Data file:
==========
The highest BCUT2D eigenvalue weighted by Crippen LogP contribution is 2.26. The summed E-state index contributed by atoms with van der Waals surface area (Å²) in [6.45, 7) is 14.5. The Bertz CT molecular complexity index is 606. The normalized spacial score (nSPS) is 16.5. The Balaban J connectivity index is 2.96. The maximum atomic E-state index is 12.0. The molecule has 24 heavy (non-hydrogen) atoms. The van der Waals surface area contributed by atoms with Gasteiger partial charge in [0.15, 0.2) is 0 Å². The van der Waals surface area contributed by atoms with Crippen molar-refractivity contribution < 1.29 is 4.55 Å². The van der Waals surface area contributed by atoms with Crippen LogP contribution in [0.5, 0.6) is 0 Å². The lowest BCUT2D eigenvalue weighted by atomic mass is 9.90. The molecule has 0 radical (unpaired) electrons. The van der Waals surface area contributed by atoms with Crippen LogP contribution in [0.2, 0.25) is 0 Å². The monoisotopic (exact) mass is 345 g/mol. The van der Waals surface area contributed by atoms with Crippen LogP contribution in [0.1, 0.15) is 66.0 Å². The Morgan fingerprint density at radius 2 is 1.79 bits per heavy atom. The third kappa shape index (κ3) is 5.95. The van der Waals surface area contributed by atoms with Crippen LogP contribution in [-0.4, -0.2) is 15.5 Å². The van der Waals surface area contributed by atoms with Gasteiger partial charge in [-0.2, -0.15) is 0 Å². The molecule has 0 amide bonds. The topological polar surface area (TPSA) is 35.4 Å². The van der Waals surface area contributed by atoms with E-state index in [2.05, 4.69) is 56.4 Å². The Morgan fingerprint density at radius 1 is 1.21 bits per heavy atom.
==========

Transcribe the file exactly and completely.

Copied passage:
The highest BCUT2D eigenvalue weighted by Crippen LogP contribution is 2.26. The summed E-state index contributed by atoms with van der Waals surface area (Å²) in [6.45, 7) is 14.5. The Bertz CT molecular complexity index is 606. The normalized spacial score (nSPS) is 16.5. The Balaban J connectivity index is 2.96. The maximum atomic E-state index is 12.0. The molecule has 24 heavy (non-hydrogen) atoms. The van der Waals surface area contributed by atoms with Gasteiger partial charge in [0.15, 0.2) is 0 Å². The van der Waals surface area contributed by atoms with Crippen molar-refractivity contribution < 1.29 is 4.55 Å². The van der Waals surface area contributed by atoms with Crippen LogP contribution in [0.5, 0.6) is 0 Å². The lowest BCUT2D eigenvalue weighted by atomic mass is 9.90. The molecule has 0 radical (unpaired) electrons. The van der Waals surface area contributed by atoms with Crippen LogP contribution in [0.2, 0.25) is 0 Å². The monoisotopic (exact) mass is 345 g/mol. The van der Waals surface area contributed by atoms with Crippen LogP contribution in [0.1, 0.15) is 66.0 Å². The Morgan fingerprint density at radius 2 is 1.79 bits per heavy atom. The third kappa shape index (κ3) is 5.95. The van der Waals surface area contributed by atoms with Crippen LogP contribution in [-0.4, -0.2) is 15.5 Å². The van der Waals surface area contributed by atoms with Gasteiger partial charge in [-0.2, -0.15) is 0 Å². The molecule has 0 amide bonds. The topological polar surface area (TPSA) is 35.4 Å². The van der Waals surface area contributed by atoms with E-state index in [2.05, 4.69) is 56.4 Å². The Morgan fingerprint density at radius 1 is 1.21 bits per heavy atom.